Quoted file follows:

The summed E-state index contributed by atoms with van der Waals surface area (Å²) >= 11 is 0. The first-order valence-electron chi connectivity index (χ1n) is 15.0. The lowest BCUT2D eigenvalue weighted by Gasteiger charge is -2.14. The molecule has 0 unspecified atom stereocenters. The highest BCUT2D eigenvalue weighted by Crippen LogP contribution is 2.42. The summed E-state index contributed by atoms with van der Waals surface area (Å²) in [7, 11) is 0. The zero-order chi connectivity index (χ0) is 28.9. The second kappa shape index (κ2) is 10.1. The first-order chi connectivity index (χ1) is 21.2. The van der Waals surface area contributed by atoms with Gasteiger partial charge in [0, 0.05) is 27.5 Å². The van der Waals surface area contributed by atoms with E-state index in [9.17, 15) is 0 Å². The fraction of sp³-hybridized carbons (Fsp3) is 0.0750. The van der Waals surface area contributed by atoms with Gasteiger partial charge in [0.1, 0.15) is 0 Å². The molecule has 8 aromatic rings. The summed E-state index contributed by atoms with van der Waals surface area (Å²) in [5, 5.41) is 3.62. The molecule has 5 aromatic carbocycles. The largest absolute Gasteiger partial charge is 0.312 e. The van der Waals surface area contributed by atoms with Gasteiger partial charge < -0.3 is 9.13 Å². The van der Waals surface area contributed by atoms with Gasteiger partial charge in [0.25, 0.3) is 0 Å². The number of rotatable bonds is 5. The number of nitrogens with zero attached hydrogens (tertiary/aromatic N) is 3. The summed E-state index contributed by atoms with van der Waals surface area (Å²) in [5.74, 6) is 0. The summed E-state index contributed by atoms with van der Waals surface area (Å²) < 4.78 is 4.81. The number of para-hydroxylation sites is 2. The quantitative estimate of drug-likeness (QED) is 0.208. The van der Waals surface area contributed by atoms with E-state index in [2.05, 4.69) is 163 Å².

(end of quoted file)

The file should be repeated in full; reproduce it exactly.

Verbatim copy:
The summed E-state index contributed by atoms with van der Waals surface area (Å²) >= 11 is 0. The first-order valence-electron chi connectivity index (χ1n) is 15.0. The lowest BCUT2D eigenvalue weighted by Gasteiger charge is -2.14. The molecule has 0 unspecified atom stereocenters. The highest BCUT2D eigenvalue weighted by Crippen LogP contribution is 2.42. The summed E-state index contributed by atoms with van der Waals surface area (Å²) in [7, 11) is 0. The zero-order chi connectivity index (χ0) is 28.9. The second kappa shape index (κ2) is 10.1. The first-order chi connectivity index (χ1) is 21.2. The van der Waals surface area contributed by atoms with Gasteiger partial charge in [0, 0.05) is 27.5 Å². The van der Waals surface area contributed by atoms with E-state index in [9.17, 15) is 0 Å². The fraction of sp³-hybridized carbons (Fsp3) is 0.0750. The van der Waals surface area contributed by atoms with Gasteiger partial charge in [0.1, 0.15) is 0 Å². The molecule has 8 aromatic rings. The summed E-state index contributed by atoms with van der Waals surface area (Å²) in [5, 5.41) is 3.62. The molecule has 5 aromatic carbocycles. The largest absolute Gasteiger partial charge is 0.312 e. The van der Waals surface area contributed by atoms with Gasteiger partial charge < -0.3 is 9.13 Å². The van der Waals surface area contributed by atoms with Gasteiger partial charge in [0.25, 0.3) is 0 Å². The number of rotatable bonds is 5. The number of nitrogens with zero attached hydrogens (tertiary/aromatic N) is 3. The summed E-state index contributed by atoms with van der Waals surface area (Å²) in [5.74, 6) is 0. The summed E-state index contributed by atoms with van der Waals surface area (Å²) < 4.78 is 4.81. The number of para-hydroxylation sites is 2. The quantitative estimate of drug-likeness (QED) is 0.208. The van der Waals surface area contributed by atoms with E-state index in [2.05, 4.69) is 163 Å².